Best Life: Study finds economic stress leads to higher risk of child abuse

Best Life: Study finds economic stress leads to higher risk of child abuse

ORLANDO, Fla. (Ivanhoe Newswire) -- The COVID-19 pandemic has led to an economic crisis. In fact, the outbreak put more Americans out of work in three weeks than the great recession did in two years. Now a new study shows there’s an unfortunate side effect of a weak economy and it affects children.

COVID-19 has wreaked havoc on Americans’ finances. Millions have lost their jobs and are worried about the future. Now a study that measured the risk of child abuse, found a poor economic climate might lead to more child abuse. Researchers analyzed data on nearly 5,000 families where the mother self-reported their behaviors before, during, and after the Great Recession of 2008.

They found the risk for abuse by mothers increased at the time of the recession. The families that were most affected had a mother living with a partner who wasn’t the biological father. Scientists say the stresses of economic uncertainty may increase the likelihood of abuse.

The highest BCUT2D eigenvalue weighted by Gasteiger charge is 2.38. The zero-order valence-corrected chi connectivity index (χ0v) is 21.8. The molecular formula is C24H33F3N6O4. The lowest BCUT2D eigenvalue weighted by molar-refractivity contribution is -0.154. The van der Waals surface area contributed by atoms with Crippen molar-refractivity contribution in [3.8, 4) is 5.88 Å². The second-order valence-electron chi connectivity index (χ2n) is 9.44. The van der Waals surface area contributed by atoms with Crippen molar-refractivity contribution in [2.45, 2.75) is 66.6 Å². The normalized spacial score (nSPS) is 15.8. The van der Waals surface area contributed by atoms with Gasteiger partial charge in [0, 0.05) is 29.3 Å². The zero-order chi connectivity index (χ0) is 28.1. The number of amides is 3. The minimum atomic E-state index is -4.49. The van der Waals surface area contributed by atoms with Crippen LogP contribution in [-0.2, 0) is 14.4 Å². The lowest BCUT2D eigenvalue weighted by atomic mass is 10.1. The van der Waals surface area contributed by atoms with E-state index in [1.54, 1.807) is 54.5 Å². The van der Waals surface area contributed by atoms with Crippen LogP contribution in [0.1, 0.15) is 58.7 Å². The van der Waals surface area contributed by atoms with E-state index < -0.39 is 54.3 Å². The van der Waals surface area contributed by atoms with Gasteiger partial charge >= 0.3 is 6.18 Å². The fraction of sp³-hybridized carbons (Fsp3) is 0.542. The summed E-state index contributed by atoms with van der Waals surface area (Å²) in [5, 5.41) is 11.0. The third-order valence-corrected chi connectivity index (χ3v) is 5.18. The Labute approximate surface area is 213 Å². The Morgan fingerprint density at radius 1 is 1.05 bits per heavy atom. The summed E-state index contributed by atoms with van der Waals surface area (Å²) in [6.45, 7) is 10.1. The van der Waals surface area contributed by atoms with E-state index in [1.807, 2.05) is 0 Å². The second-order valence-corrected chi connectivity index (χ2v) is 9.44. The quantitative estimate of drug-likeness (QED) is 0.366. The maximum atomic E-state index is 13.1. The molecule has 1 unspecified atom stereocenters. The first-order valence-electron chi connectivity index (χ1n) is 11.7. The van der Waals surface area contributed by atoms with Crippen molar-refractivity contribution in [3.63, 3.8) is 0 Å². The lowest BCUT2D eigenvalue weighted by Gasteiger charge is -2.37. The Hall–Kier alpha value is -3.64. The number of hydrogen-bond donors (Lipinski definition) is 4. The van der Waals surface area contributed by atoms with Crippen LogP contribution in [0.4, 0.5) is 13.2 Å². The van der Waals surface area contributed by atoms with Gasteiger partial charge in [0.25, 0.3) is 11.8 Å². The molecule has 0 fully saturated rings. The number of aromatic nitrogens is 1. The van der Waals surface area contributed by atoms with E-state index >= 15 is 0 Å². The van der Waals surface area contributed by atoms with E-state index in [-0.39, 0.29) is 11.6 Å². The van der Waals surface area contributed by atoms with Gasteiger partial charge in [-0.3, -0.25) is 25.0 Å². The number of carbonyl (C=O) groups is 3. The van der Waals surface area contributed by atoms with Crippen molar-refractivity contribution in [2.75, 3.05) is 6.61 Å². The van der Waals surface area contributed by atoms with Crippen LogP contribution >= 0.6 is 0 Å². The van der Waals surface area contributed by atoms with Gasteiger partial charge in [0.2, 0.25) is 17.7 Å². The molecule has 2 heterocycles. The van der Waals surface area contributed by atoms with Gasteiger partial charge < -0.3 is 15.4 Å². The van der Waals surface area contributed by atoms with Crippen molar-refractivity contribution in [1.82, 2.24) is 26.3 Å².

But parents should reach out for help. Accessing economic support, social technology, mental health professionals, and parent educators are good sources for support during this time. The bottom line? Parents should know they’re not alone in their struggles.

Researchers say many families will be struggling financially and will need assistance during and after this pandemic is over. Many will need increased social support through government programs like WIC and SNAP. To report suspected child abuse, call the National Child Help Hotline at 1-800-4-A-child.

Contributors to this news report include: Cyndy McGrath, Supervising Producer; Julie Marks, Writer; Roque Correa, Editor.

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